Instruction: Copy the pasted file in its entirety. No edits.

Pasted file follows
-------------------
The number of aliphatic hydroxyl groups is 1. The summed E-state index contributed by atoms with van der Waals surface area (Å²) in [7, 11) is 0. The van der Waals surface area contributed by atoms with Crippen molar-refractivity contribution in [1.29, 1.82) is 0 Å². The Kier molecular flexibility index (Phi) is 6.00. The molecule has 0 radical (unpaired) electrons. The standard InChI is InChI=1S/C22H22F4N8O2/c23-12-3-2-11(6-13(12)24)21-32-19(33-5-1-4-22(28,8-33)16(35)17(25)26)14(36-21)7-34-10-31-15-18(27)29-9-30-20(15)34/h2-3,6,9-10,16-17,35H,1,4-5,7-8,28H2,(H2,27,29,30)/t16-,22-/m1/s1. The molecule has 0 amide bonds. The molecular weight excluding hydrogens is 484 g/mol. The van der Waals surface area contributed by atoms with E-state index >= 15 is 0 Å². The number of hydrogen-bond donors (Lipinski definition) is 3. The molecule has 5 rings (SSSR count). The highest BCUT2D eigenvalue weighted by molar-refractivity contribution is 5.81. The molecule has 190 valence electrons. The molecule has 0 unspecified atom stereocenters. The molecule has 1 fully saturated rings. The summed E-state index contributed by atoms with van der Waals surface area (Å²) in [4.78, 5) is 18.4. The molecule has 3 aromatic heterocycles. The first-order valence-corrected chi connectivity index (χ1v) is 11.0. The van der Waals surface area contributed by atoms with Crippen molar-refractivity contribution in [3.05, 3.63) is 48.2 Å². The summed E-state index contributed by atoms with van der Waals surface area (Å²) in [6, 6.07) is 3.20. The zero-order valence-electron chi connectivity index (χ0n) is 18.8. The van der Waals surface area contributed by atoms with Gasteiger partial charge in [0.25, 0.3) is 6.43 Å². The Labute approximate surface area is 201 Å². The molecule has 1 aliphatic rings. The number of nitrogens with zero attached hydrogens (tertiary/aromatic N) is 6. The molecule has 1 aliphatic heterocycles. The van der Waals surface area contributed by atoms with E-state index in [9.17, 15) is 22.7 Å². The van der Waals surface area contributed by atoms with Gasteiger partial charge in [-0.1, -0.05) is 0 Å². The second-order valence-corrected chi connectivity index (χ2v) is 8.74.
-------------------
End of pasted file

The number of aliphatic hydroxyl groups is 1. The summed E-state index contributed by atoms with van der Waals surface area (Å²) in [7, 11) is 0. The van der Waals surface area contributed by atoms with Crippen molar-refractivity contribution in [1.29, 1.82) is 0 Å². The Kier molecular flexibility index (Phi) is 6.00. The molecule has 0 radical (unpaired) electrons. The standard InChI is InChI=1S/C22H22F4N8O2/c23-12-3-2-11(6-13(12)24)21-32-19(33-5-1-4-22(28,8-33)16(35)17(25)26)14(36-21)7-34-10-31-15-18(27)29-9-30-20(15)34/h2-3,6,9-10,16-17,35H,1,4-5,7-8,28H2,(H2,27,29,30)/t16-,22-/m1/s1. The molecule has 0 amide bonds. The molecular weight excluding hydrogens is 484 g/mol. The van der Waals surface area contributed by atoms with E-state index >= 15 is 0 Å². The number of hydrogen-bond donors (Lipinski definition) is 3. The molecule has 5 rings (SSSR count). The highest BCUT2D eigenvalue weighted by molar-refractivity contribution is 5.81. The molecule has 190 valence electrons. The molecule has 0 unspecified atom stereocenters. The molecule has 1 fully saturated rings. The summed E-state index contributed by atoms with van der Waals surface area (Å²) in [4.78, 5) is 18.4. The molecule has 3 aromatic heterocycles. The first-order valence-corrected chi connectivity index (χ1v) is 11.0. The van der Waals surface area contributed by atoms with Crippen molar-refractivity contribution in [3.05, 3.63) is 48.2 Å². The summed E-state index contributed by atoms with van der Waals surface area (Å²) in [6, 6.07) is 3.20. The zero-order valence-electron chi connectivity index (χ0n) is 18.8. The van der Waals surface area contributed by atoms with Gasteiger partial charge in [0.25, 0.3) is 6.43 Å². The Labute approximate surface area is 201 Å². The molecule has 1 aliphatic rings. The number of nitrogens with zero attached hydrogens (tertiary/aromatic N) is 6. The molecule has 1 aliphatic heterocycles. The van der Waals surface area contributed by atoms with E-state index in [9.17, 15) is 22.7 Å². The van der Waals surface area contributed by atoms with Gasteiger partial charge in [-0.1, -0.05) is 0 Å². The second-order valence-corrected chi connectivity index (χ2v) is 8.74.